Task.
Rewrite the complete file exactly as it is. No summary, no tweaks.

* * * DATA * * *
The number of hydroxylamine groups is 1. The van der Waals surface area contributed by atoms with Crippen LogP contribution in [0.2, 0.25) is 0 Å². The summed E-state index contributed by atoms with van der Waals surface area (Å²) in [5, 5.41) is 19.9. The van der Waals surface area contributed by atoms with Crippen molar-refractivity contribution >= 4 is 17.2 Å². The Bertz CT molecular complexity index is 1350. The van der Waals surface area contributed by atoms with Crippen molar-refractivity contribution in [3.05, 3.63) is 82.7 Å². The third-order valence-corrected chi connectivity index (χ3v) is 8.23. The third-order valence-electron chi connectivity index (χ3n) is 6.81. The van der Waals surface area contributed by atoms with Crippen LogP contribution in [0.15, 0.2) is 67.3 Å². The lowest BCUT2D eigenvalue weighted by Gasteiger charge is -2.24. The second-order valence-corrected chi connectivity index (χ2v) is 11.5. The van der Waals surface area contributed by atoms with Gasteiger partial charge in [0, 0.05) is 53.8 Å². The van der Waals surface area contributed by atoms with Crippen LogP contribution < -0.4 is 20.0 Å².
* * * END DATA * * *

The number of hydroxylamine groups is 1. The van der Waals surface area contributed by atoms with Crippen LogP contribution in [0.2, 0.25) is 0 Å². The summed E-state index contributed by atoms with van der Waals surface area (Å²) in [5, 5.41) is 19.9. The van der Waals surface area contributed by atoms with Crippen molar-refractivity contribution >= 4 is 17.2 Å². The Bertz CT molecular complexity index is 1350. The van der Waals surface area contributed by atoms with Crippen molar-refractivity contribution in [3.05, 3.63) is 82.7 Å². The third-order valence-corrected chi connectivity index (χ3v) is 8.23. The third-order valence-electron chi connectivity index (χ3n) is 6.81. The van der Waals surface area contributed by atoms with Crippen LogP contribution in [0.15, 0.2) is 67.3 Å². The lowest BCUT2D eigenvalue weighted by Gasteiger charge is -2.24. The second-order valence-corrected chi connectivity index (χ2v) is 11.5. The van der Waals surface area contributed by atoms with Gasteiger partial charge in [0, 0.05) is 53.8 Å². The van der Waals surface area contributed by atoms with Crippen LogP contribution < -0.4 is 20.0 Å².